The seamless DEMs are designed to provide uniform and complete elevation data across a large region.  Note that the 2 arc-second DEM is for Alaska only.  The 1 arc-second DEM is even available across Canada and Mexico, although the non-U.S. DEMs are not being currently updated.

The highlights listed here provide basic data characteristics.  Seamless DEMs are always bare earth and do not include above grade features.  ‘Hydroflattened’ refers to a consistent elevation built in along the edges of waterbodies and wide rivers so that water forms a smooth surface.

The seamless DEMs are also distributed by large one degree blocks, simplifying the distribution process.

This is a region that is one-degree latitude by one-degree longitude. The blocks range from about 4,300 square miles in Sothern Texas, to about 3,100 square miles along the Canadian border, to 1,600 square miles in Northern Alaska. 

1/3 arc-second, or ten-meter resolution, and 1 arc-second (30 meter resolution) DEM data have been around since long before 3DEP.  These early DEMs were based on the original topographic map contour lines so their data sources are older.  The 1/3 and 1 arc-second DEMs are now being replaced by newer versions based on lidar as it becomes available.

These next images illustrate the differences in the seamless DEM resolutions.

This image shows a 2 arc-second DEM with its 60-meter resolution.  This is showing a coastal region in Alaska.

This is the same region now showing the 1 arc-second seamless DEM with a 30 meter resolution.

Finally, this is the same region with a 1/3 arc second DEM with a higher ten meter resolution.  Note that the image scale has remained the same but greater surface feature detail is visible as the resolution improves.

This graphic shows the distribution of the seamless DEM products.

The 1/3 arc-second product is seamless across the continental U.S. plus Hawaii and the territories.  The 1 arc-second DEM also has the same extent plus it adds Canada and Mexico.

The 2 arc-second DEM product covers Alaska.  More of Alaska is being covered by the 1 arc-second and 1/3 arc-second DEMs but the state will continue to be covered by 2 arc-second data.

The project based DEMs are provided and made available as individual lidar projects are completed and approved.  These are typically higher resolution DEMs and are not merged together to form a seamless product.  These higher resolution DEMs are used, however, as input to update the 2, 1, and 1/3 arc-second seamless layers.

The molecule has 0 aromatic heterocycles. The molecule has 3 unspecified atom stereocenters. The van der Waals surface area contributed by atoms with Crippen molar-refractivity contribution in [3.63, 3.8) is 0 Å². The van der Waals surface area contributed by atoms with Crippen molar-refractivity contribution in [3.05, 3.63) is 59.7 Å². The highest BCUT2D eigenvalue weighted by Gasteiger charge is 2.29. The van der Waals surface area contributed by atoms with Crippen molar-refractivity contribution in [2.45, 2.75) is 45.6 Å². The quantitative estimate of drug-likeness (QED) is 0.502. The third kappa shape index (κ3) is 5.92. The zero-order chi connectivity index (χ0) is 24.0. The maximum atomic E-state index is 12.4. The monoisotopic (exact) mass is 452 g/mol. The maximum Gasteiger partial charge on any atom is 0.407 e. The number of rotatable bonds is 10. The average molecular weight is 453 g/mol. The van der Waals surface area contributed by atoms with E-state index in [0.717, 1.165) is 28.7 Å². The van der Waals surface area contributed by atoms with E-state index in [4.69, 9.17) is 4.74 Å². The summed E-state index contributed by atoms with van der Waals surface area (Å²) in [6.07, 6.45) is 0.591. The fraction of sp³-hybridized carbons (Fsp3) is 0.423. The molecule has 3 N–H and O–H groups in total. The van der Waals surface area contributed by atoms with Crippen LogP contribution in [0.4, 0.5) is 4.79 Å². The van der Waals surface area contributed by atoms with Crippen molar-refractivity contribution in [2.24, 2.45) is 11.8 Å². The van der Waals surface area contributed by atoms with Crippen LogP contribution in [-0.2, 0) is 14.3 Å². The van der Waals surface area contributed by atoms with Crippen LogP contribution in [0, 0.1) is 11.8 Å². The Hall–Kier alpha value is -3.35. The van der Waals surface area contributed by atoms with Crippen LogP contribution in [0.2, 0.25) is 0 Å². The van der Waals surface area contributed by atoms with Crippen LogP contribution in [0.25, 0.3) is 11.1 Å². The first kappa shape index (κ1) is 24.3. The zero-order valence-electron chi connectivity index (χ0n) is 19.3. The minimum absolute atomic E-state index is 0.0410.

One meter DEMs have become a standard lidar deliverable and are now being provided rather than the 1/9 arc second DEM.

There are three resolutions of project based DEMs.  The following slides show some of the differences between them.

The 1/9 arc-second DEM specifications are listed here.  Until 2015, the 1/9 arc-second DEMs were the highest resolution DEM distributed online by USGS.  1/9 arc-second is approximately a three meter grid cell.

The one meter DEM is a common deliverable in modern lidar production.  Lidar meeting USGS production specifications collect enough data to support a one meter DEM.  Occasionally, lidar projects may provide a higher resolution DEM but a one-meter DEM is always generated for distribution by USGS.   The parameters listed here are common to one meter 3DEP DEMs.

This image shows a one meter bare earth digital elevation model near the eastern tip of Long Island, at Montauk, New York.  Areas covered by water appear smooth due to hydro-flattening.

The collection of elevation products for Alaska is different because the data are collected with a radar-based interferometric synthetic aperture radar or IfSAR sensor.

These products have slightly less resolution than lidar-based products but are still far better than elevation data historically available for Alaska.

A major Alaska elevation product is the five meter resolution digital elevation model.   Like other DEM products, it shows the earth’s surface without vegetation or structures.  The basic product parameters are listed here.  Similar to some other USGS DEM products, the data are delivered by large one degree blocks, which makes staging and delivering data easier.

This image shows the five meter Alaska project based DEM for the Mount Edgecumbe area near Sitka, Alaska.  Landforms are clearly visible.

We have covered the standard DEM datasets.  Source data are additional digital elevation products derived from the 3DEP source data.